Keeping You Fit to Play™ – ABCs of Tennis Training (B1 & B2)

By Carl Petersen BPE, BSc. (PT)


Balanced training means a correct ratio of time spent on the different the components of fitness and performance. These include suppleness (flexibility), stamina (both aerobic and anaerobic), stability and strength as well as speed, coordination, and on-court tennis drills. All are important components for improved tennis fitness and performance and should be included in your weekly program. Obviously where you are in your yearly training cycle and the different activities (other sports) you participate in will have different demands and will require more emphasis on one type of training than another.


Each training week or cycle should include the proper amount of rest or alternative activity to allow for adequate adaptation to occur. Training-to-rest ratios vary depending upon the energy systems used, the activity or sport, and the personality and training age of the athlete. Below are general guidelines for healthy adults working on improving fitness. For specific guidelines for developing players consult your physiotherapist or fitness coach. Several components of fitness can be combined during one session/workout.

Training the different components of fitness can be done as follows:

  • Suppleness (flexibility) 5–6 x per week
  • Stamina (aerobic) 4–6 x per week
  • Stamina (anaerobic) 2–3 x per week
  • Stability and Strength 2–3 x per week
  • Skill (tennis and other sports) 4–5–6 x per week
  • Power and Speed 1-2 x per week
Some form of suppleness training (stretching & flexibility) should be done most days of the week. Hold each stretch for 30 seconds to the point of tension only NOT pain and repeat 2-3 times.
Aerobic conditioning for the heats & lungs should be done 4-6 days per week. An exercise bike is a good way to work on general stamina as well as different energy systems including the anaerobic alactic and lactic without adding too much extra stress on the joints.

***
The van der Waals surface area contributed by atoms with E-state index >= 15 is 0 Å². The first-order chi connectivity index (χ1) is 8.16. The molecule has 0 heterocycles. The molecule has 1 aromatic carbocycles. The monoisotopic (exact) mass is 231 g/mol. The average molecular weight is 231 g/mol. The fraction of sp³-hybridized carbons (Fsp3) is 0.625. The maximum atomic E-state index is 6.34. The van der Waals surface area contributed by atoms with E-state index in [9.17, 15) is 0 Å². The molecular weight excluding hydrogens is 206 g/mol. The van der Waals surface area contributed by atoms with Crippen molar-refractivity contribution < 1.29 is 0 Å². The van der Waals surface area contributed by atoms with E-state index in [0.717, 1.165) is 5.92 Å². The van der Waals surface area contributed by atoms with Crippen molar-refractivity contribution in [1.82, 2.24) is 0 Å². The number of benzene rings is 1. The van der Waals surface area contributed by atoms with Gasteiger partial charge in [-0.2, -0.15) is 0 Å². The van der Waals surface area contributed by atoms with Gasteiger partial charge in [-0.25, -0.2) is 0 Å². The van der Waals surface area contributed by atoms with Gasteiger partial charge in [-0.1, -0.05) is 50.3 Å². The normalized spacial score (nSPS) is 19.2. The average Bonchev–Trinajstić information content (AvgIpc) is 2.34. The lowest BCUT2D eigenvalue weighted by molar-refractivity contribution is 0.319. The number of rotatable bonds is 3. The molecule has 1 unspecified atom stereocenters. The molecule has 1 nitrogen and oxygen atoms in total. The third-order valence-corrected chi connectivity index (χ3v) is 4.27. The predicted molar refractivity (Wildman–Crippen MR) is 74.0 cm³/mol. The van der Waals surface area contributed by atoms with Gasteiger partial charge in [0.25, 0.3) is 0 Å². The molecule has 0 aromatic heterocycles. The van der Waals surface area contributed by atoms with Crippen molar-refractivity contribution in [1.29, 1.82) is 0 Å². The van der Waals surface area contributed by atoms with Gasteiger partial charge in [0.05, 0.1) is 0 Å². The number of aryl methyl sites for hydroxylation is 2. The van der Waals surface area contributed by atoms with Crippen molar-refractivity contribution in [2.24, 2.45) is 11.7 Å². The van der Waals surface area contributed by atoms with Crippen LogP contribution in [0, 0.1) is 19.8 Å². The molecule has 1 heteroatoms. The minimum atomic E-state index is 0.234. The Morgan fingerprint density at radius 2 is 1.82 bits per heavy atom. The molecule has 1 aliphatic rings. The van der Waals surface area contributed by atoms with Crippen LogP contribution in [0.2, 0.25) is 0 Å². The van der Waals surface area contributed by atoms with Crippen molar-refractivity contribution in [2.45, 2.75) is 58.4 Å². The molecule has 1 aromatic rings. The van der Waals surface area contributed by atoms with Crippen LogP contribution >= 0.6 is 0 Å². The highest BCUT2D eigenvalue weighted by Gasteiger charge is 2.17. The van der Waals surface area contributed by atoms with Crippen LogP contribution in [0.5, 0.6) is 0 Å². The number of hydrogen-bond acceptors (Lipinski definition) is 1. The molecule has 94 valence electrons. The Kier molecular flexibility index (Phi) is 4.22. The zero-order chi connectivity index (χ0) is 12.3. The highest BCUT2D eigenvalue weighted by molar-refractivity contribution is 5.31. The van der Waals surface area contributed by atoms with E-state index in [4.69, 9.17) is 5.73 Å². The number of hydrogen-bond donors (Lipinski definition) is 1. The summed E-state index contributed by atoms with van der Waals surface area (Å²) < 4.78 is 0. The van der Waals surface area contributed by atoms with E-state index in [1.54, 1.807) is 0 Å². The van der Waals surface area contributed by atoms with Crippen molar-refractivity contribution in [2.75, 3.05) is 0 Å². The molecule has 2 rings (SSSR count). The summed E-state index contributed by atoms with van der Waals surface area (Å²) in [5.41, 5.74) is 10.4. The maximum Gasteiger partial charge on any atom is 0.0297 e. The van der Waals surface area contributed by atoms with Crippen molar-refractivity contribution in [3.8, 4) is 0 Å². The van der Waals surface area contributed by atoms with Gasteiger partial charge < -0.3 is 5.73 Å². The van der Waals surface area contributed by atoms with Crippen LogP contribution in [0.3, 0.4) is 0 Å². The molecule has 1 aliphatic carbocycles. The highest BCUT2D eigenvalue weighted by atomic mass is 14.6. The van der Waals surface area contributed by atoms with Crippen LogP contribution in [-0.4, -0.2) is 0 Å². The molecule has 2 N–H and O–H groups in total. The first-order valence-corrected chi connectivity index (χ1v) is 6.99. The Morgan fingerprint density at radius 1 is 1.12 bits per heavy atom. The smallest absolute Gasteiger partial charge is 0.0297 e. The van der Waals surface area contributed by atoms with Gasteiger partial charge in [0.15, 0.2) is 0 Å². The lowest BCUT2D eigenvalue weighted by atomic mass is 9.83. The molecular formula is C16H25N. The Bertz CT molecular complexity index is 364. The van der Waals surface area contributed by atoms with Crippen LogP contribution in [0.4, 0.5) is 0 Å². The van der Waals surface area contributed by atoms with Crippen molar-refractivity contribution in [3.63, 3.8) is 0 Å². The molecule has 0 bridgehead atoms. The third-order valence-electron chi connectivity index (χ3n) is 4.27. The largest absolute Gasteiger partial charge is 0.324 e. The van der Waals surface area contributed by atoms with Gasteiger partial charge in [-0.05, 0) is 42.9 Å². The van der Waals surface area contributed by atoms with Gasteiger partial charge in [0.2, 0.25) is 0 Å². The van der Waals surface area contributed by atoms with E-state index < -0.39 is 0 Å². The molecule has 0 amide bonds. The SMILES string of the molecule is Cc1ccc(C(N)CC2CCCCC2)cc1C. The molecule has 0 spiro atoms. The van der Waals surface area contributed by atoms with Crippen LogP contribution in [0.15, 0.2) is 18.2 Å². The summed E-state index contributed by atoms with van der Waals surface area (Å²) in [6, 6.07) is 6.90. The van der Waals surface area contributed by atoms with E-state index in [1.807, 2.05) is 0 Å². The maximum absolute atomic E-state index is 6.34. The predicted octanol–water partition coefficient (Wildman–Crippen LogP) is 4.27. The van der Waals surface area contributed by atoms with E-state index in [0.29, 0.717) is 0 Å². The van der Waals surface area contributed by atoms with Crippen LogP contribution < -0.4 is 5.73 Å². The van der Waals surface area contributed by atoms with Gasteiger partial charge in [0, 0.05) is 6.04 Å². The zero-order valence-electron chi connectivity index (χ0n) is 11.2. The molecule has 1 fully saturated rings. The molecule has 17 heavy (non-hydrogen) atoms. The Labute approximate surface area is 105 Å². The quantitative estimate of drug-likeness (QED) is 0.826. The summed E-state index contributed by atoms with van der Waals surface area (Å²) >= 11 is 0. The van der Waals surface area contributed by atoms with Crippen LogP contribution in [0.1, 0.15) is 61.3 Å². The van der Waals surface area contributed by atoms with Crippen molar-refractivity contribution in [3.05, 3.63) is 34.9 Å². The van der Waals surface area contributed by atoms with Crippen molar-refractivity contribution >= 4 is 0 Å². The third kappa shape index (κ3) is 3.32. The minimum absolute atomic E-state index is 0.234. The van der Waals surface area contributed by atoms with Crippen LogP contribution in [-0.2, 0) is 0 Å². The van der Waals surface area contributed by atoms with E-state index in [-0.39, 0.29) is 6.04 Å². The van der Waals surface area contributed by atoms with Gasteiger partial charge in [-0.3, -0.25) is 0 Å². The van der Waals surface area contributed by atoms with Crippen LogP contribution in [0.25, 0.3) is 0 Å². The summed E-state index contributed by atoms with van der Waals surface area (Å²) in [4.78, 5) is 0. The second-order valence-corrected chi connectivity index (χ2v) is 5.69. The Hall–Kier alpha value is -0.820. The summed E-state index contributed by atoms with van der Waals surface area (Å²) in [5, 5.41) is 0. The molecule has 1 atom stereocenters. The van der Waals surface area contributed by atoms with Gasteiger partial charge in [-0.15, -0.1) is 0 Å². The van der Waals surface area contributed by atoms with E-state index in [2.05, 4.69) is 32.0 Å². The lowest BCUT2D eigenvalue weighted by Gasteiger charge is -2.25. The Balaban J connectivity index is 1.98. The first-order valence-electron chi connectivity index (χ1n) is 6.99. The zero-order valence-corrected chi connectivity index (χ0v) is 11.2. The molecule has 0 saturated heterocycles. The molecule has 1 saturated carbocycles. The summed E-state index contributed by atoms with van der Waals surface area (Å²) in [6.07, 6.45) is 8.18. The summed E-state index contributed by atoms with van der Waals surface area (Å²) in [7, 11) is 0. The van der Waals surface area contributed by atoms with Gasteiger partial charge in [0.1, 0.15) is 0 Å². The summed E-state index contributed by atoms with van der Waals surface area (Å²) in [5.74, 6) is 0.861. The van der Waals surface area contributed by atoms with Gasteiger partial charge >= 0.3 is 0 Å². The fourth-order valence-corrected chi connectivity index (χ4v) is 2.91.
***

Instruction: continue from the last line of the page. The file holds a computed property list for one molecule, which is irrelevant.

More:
To improve tennis specific skills faster and help protect against injury carry out stability and strength exercises a minimum of 2-3 times per week. Using a variety of equipment including balls, bands, body weight and weights in different positions including squats will improve lower core and legs and upper core and arm stability and strength.
Skipping drills and double and single leg jumps on a soft surface like grass are a good way of including power and speed into a training session. Always consult with your physiotherapist or fitness coach for appropriate technique volume and intensity of power work.


Off and On-Court

  • Sequence your warm up, fitness training, and strength and practice sessions as outlined below to improve your ability to perform.
  • Follow a logical sequence from easy to hard training and simple to complex exercises.
  • After a proper warm-up on-court drills should start with higher intensity more complex movement patterns that are anaerobic-alactic in nature (less than 15-20 seconds) that cause short term fatigue and progress and end with longer endurance type drills that are more anaerobic-lactic in nature (20 seconds to 2 minutes).


  • Fast feet or agility drills before general training
  • Build up continuous running before doing sprint or hill training.
  • General stability training before strength training exercises before hopping and bounding drills.
  • Properly sequencing your training and practice during the day is important to avoid them interfering with each other.
  • Correct sequencing also helps minimize central nervous system (CNS) fatigue so you will be better able to learn new skills including agility, balance & coordination drills as well as on-court technical training.

For more training and exercise sequencing ideas as well as comprehensive information on Keeping You Fit to Play™ & Perform see the resources below.

Carl Petersen is a partner/physiotherapist at City Sports Physiotherapy Clinic in Vancouver. He is an internationally recognized speaker and has co-authored the book Fit to Play™ Tennis as well as a variety of other training resources with former WTA professional and current coach and exercise model Nina Nittinger based in Davos, Switzerland.